When subjects are objects or creatures that can’t cheat, the only possibility of fraud is on the part of an experimenter. This does sometimes occur in all branches of science, usually with disasterous results. We have recently had several sad instances: the faking of mice specimens by a respected doctor at Sloane-Kettering, for example, and the scandal involving the director of J.B. Rhine’s laboratory who was caught altering records. Such cases are uncommon. But cheating by self-styled psychics is not uncommon. That is why extraordinary safeguards are required in psi research that are not required in other fields.
Let me adopt Tart’s technique and repeat the sentence he quotes from me, but with a different word italicized: “Tart also recognizes in his book (page 164) a clever method by which sender and receiver could have cheated….” It was this method that I described because it is one that not many parapsychologists know. I have no idea whether it was used, or whether an isolated sender—in his enthusiasm for telepathically guiding the subject’s hand to the target card—jumped up and down, thus transmitting a floor vibration to the subject across the hall who could use it, consciously or otherwise, as a cue.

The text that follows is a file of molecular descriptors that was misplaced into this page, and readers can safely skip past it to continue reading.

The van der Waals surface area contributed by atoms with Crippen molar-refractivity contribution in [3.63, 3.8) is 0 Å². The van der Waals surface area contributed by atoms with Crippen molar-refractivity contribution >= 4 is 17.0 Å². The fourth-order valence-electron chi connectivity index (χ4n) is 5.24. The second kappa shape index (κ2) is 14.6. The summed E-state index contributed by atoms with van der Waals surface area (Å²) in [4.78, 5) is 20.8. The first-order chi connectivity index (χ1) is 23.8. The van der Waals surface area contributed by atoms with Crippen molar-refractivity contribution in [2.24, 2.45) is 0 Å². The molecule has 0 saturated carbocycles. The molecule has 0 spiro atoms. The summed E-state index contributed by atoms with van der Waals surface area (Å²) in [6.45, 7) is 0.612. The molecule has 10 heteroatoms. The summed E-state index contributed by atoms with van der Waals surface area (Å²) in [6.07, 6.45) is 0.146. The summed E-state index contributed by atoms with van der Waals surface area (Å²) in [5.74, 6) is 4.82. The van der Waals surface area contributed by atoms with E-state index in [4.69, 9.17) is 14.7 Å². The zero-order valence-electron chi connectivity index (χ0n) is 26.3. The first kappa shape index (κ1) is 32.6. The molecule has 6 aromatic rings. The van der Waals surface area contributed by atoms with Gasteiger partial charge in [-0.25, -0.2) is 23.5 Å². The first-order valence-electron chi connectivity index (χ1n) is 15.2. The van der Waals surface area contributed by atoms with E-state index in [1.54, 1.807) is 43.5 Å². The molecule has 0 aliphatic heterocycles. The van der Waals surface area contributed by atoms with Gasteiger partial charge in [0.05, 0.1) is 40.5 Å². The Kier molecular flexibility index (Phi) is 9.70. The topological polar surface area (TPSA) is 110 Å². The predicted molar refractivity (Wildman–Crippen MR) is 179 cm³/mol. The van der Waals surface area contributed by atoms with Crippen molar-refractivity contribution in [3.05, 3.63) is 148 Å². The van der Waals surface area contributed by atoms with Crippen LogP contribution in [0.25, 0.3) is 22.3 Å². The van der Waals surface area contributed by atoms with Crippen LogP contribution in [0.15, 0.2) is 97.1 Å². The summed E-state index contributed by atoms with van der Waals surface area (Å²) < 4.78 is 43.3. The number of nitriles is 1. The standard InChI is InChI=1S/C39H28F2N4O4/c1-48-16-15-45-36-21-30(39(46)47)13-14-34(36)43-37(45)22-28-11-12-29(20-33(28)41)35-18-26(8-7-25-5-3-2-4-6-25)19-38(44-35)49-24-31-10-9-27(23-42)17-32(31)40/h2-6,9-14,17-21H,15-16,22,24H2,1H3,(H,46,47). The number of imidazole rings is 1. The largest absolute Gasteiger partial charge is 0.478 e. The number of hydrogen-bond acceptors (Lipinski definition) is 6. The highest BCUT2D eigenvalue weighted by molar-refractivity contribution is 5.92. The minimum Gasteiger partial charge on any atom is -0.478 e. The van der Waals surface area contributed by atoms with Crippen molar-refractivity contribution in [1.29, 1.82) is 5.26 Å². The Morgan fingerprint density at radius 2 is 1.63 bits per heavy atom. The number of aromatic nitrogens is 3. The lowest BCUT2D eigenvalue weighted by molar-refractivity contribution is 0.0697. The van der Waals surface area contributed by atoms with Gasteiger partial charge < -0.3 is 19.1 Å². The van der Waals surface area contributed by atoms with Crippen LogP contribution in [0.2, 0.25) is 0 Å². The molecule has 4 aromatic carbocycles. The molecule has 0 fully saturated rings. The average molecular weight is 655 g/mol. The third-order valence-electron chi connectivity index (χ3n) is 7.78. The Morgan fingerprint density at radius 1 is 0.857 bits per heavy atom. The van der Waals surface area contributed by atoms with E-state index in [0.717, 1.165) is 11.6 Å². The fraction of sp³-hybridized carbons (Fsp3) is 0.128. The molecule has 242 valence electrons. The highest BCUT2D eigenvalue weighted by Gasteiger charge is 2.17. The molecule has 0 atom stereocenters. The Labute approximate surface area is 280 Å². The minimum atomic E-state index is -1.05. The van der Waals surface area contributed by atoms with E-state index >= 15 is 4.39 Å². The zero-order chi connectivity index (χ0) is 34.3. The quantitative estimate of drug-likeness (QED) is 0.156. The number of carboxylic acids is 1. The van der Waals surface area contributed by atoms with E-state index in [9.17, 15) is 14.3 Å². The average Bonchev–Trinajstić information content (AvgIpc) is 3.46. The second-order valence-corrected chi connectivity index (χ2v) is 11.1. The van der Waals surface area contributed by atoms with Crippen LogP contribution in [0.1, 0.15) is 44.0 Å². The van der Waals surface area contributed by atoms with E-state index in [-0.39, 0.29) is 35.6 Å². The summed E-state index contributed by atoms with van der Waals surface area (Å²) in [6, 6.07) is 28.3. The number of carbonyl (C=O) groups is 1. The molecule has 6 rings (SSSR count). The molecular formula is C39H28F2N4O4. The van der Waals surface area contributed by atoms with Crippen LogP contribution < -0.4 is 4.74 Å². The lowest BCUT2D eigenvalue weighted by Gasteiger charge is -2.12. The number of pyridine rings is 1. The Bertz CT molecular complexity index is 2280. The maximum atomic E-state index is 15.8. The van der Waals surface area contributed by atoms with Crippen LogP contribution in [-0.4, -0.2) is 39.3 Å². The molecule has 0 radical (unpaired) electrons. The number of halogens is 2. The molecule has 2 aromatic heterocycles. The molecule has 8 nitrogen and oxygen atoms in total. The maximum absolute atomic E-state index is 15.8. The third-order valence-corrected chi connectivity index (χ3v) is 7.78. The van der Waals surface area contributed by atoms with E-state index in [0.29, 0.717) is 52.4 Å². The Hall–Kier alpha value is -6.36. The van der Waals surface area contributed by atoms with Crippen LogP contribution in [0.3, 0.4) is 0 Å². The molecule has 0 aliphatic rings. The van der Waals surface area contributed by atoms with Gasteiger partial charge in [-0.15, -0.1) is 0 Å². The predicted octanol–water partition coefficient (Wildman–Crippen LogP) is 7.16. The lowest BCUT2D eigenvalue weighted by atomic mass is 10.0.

Whether such methods (there are still others!) were used or not is beside the point. The point is that Tart’s experimental design, because it permitted such easy ways to cheat, was incredibly poor—so poor, in fact, that it was premature for Tart to write a book about it, and uncharacteristically bad judgment by the University of Chicago Press to publish it.
It would be helpful now if Tart would disclose more of his raw data. For instance, given a subject who made exceptional scores, were those scores obtained when the same person acted as sender? If so, the talented pair should be tested by better controlled replications in someone else’s laboratory. Were videotapes made of any of the high scoring runs? If so, a careful study of the tapes would confirm or deny the time-delay code I described. If no videotapes were made, that is another design defect because they would have provided invaluable data. It also would be helpful if in all further testing Tart hired a knowledgeable and skeptical magician to observe the actual experiments.
Tart’s reply to my note betrays a whopping misconception about the nature of the controls that are mandatory in the testing of alleged psi powers. Nevertheless, Tart’s understanding of experimental design impresses me as a cut above that of most of his colleagues.
October 13, 1977